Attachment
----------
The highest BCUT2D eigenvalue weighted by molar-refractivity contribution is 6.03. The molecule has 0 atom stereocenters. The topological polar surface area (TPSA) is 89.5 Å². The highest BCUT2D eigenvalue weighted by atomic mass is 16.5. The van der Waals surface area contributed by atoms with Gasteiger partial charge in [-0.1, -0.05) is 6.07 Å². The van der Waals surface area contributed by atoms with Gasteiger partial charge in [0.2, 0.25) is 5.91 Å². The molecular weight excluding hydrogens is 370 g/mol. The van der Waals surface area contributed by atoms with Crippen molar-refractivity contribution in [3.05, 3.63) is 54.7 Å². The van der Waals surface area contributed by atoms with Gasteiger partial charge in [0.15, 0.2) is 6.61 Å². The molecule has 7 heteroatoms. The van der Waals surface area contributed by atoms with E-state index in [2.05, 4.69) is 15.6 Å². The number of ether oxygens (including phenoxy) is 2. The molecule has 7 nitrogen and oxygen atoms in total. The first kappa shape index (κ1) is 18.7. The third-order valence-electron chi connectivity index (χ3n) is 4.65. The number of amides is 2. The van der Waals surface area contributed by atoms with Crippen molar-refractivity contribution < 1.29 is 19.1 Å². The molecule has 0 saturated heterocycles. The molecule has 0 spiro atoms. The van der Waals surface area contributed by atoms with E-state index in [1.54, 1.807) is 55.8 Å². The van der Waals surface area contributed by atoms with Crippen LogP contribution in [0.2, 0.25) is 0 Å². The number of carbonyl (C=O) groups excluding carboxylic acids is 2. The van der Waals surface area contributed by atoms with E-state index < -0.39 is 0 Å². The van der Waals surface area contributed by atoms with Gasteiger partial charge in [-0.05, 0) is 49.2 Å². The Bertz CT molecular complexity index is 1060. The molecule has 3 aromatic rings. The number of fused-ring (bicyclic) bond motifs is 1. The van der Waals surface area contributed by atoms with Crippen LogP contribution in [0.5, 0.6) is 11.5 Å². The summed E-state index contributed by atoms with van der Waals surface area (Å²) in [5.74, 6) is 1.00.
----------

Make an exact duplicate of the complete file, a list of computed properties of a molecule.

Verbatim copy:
The highest BCUT2D eigenvalue weighted by molar-refractivity contribution is 6.03. The molecule has 0 atom stereocenters. The topological polar surface area (TPSA) is 89.5 Å². The highest BCUT2D eigenvalue weighted by atomic mass is 16.5. The van der Waals surface area contributed by atoms with Gasteiger partial charge in [-0.1, -0.05) is 6.07 Å². The van der Waals surface area contributed by atoms with Gasteiger partial charge in [0.2, 0.25) is 5.91 Å². The molecular weight excluding hydrogens is 370 g/mol. The van der Waals surface area contributed by atoms with Crippen molar-refractivity contribution in [3.05, 3.63) is 54.7 Å². The van der Waals surface area contributed by atoms with Gasteiger partial charge in [0.15, 0.2) is 6.61 Å². The molecule has 7 heteroatoms. The van der Waals surface area contributed by atoms with E-state index in [2.05, 4.69) is 15.6 Å². The number of ether oxygens (including phenoxy) is 2. The molecule has 7 nitrogen and oxygen atoms in total. The first kappa shape index (κ1) is 18.7. The third-order valence-electron chi connectivity index (χ3n) is 4.65. The number of amides is 2. The van der Waals surface area contributed by atoms with Crippen molar-refractivity contribution < 1.29 is 19.1 Å². The molecule has 0 saturated heterocycles. The molecule has 0 spiro atoms. The van der Waals surface area contributed by atoms with E-state index in [1.54, 1.807) is 55.8 Å². The van der Waals surface area contributed by atoms with Crippen LogP contribution in [0.2, 0.25) is 0 Å². The number of carbonyl (C=O) groups excluding carboxylic acids is 2. The van der Waals surface area contributed by atoms with E-state index < -0.39 is 0 Å². The van der Waals surface area contributed by atoms with Gasteiger partial charge in [-0.05, 0) is 49.2 Å². The Bertz CT molecular complexity index is 1060. The molecule has 3 aromatic rings. The number of fused-ring (bicyclic) bond motifs is 1. The van der Waals surface area contributed by atoms with Crippen LogP contribution in [0.5, 0.6) is 11.5 Å². The summed E-state index contributed by atoms with van der Waals surface area (Å²) in [5.74, 6) is 1.00.